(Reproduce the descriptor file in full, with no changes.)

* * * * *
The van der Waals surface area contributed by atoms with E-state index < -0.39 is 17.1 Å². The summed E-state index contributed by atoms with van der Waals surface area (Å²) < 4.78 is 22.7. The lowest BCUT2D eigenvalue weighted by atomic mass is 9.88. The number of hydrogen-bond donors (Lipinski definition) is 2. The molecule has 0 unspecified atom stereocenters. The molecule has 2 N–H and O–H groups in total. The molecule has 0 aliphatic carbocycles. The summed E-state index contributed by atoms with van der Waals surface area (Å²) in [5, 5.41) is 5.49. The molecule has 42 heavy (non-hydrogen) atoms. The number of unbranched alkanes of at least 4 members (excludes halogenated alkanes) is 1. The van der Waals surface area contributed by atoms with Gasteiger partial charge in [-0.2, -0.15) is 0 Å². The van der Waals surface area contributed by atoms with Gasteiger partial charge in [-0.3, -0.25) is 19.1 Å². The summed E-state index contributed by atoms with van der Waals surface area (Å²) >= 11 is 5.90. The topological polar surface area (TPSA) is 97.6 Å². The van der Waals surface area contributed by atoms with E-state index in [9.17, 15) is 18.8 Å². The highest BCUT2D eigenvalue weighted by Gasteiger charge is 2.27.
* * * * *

The van der Waals surface area contributed by atoms with E-state index < -0.39 is 17.1 Å². The summed E-state index contributed by atoms with van der Waals surface area (Å²) < 4.78 is 22.7. The lowest BCUT2D eigenvalue weighted by atomic mass is 9.88. The number of hydrogen-bond donors (Lipinski definition) is 2. The molecule has 0 unspecified atom stereocenters. The molecule has 2 N–H and O–H groups in total. The molecule has 0 aliphatic carbocycles. The summed E-state index contributed by atoms with van der Waals surface area (Å²) in [5, 5.41) is 5.49. The molecule has 42 heavy (non-hydrogen) atoms. The number of unbranched alkanes of at least 4 members (excludes halogenated alkanes) is 1. The van der Waals surface area contributed by atoms with Gasteiger partial charge in [-0.2, -0.15) is 0 Å². The van der Waals surface area contributed by atoms with Gasteiger partial charge in [-0.3, -0.25) is 19.1 Å². The summed E-state index contributed by atoms with van der Waals surface area (Å²) >= 11 is 5.90. The topological polar surface area (TPSA) is 97.6 Å². The van der Waals surface area contributed by atoms with E-state index in [9.17, 15) is 18.8 Å². The highest BCUT2D eigenvalue weighted by Gasteiger charge is 2.27.